Relationships are where we make deposits when we are full and withdraw from when we feel empty.”Saundra Dalton-Smith, MD
Some of us have the mistaken idea what we need is a lot more time alone than we often do. Yes, we need time alone with the Lord and with ourselves, but if we are craving too much time alone perhaps it’s because the quality of our relationships is not replenishing and refreshing us when that is something we really need. We can be tempted to stop pursuing relationships if we are not as healthy or have been wounded in past relationships. Since relationships are hard work, we think we will just give up on them rather than risk learning what a safe relationship looks like and how to be that for someone else.
Sometimes we look for relationships to nourish us without much thought about how we will also seek to nourish others as well. We must never forget that relationships are meant to be reciprocal and not just a means to fulfill our own needs.
“We often look down on fake people; however, we at times exhibit similar behavior. We become hypocritical in how we view authenticity in relationships, demanding it from others while refusing to fully participate ourselves. Social rest requires a willingness to deal with our relationship hurdles. It requires us to confront our reactions to the judgment of others, our feelings of rejection, and our fears about fitting in. In doing so, we secure relationships that give us grace to confront our doubts, speak our truth, and be authentic.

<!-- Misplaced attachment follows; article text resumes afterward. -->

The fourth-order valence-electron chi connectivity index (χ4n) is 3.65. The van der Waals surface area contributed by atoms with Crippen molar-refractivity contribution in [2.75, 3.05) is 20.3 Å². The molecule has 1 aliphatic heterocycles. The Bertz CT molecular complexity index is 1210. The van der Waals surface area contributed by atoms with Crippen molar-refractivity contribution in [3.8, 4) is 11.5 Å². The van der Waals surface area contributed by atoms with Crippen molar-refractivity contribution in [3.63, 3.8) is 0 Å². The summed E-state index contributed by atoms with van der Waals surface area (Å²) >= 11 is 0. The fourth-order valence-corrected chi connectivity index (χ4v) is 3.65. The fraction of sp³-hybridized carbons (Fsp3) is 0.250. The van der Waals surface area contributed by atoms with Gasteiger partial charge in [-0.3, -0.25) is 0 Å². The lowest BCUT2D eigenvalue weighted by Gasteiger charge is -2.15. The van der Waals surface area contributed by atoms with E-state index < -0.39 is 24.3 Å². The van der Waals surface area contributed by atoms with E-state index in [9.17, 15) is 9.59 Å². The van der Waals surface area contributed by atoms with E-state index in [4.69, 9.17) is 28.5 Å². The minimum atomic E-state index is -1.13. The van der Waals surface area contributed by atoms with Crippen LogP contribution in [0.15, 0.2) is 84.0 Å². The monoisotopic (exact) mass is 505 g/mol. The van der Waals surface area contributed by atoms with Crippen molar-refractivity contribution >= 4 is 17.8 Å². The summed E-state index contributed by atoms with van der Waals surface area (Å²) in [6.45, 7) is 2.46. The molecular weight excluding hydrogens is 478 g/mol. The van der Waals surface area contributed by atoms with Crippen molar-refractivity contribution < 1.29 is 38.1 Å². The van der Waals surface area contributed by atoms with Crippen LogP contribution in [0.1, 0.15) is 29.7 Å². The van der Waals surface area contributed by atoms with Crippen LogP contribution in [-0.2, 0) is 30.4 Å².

Social rest is about making space for those relationships that revive you. When you are with a friend you feel comfortable being around who makes you feel as if you could tell them anything, you’re experiencing social rest. These social rest relationships make you feel valued and take your concerns seriously.”Saundra Dalton-Smith, MD
Relationships are both a gift and a choice. If we are without relationships of any kind, then perhaps we need to first seek the Lord about what has caused us to distance ourselves from others and not trust Him to discern those He would grant us to share our journeys. If we have failed to pay attention to those relationships we do have, this is a good time to seek the Lord about how to be a better friend, one who can provide social rest for others as well as receive it.
Research offers some significant findings about the importance of strong relationships:
“Studies show that people with strong relationships live longer, cope with stress better, and are overall healthier and happier. One study of over 300,000 people found a lack of strong relationships increased risk of premature death from all causes by 50 percent. This mortality risk is greater than that caused by obesity and similar to smoking almost a pack of cigarettes a day. Your social support system does more than just help you weather life’s storms; it lengthens the number of your days.” Saundra Dalton-Smith, MD
“Teach us to number our days, that we may gain a heart of wisdom.”Psalm 90:12 (NIV)